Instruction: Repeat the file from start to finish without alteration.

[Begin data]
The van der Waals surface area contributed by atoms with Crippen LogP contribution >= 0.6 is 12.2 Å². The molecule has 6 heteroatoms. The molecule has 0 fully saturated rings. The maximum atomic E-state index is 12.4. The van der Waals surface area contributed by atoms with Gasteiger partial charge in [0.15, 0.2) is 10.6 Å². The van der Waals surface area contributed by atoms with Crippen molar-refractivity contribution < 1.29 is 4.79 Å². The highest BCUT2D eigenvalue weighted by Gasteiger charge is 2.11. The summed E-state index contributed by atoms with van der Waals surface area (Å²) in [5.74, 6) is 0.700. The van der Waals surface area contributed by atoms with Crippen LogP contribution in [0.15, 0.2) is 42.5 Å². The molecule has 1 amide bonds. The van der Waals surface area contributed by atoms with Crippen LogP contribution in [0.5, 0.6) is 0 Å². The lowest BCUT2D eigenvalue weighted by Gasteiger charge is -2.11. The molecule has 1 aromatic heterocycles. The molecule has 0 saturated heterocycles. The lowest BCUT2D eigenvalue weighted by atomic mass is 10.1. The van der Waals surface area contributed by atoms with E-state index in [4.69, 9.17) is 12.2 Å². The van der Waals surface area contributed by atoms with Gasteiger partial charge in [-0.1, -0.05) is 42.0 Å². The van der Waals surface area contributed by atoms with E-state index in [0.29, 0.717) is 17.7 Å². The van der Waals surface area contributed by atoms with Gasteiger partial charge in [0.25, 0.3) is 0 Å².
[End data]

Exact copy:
The van der Waals surface area contributed by atoms with Crippen LogP contribution >= 0.6 is 12.2 Å². The molecule has 6 heteroatoms. The molecule has 0 fully saturated rings. The maximum atomic E-state index is 12.4. The van der Waals surface area contributed by atoms with Gasteiger partial charge in [0.15, 0.2) is 10.6 Å². The van der Waals surface area contributed by atoms with Crippen molar-refractivity contribution < 1.29 is 4.79 Å². The highest BCUT2D eigenvalue weighted by Gasteiger charge is 2.11. The summed E-state index contributed by atoms with van der Waals surface area (Å²) in [5.74, 6) is 0.700. The van der Waals surface area contributed by atoms with Crippen LogP contribution in [0.15, 0.2) is 42.5 Å². The molecule has 1 amide bonds. The van der Waals surface area contributed by atoms with Crippen LogP contribution in [0.5, 0.6) is 0 Å². The lowest BCUT2D eigenvalue weighted by Gasteiger charge is -2.11. The molecule has 1 aromatic heterocycles. The molecule has 0 saturated heterocycles. The lowest BCUT2D eigenvalue weighted by atomic mass is 10.1. The van der Waals surface area contributed by atoms with E-state index in [4.69, 9.17) is 12.2 Å². The van der Waals surface area contributed by atoms with Gasteiger partial charge in [-0.1, -0.05) is 42.0 Å². The van der Waals surface area contributed by atoms with E-state index in [0.29, 0.717) is 17.7 Å². The van der Waals surface area contributed by atoms with Gasteiger partial charge in [0.25, 0.3) is 0 Å².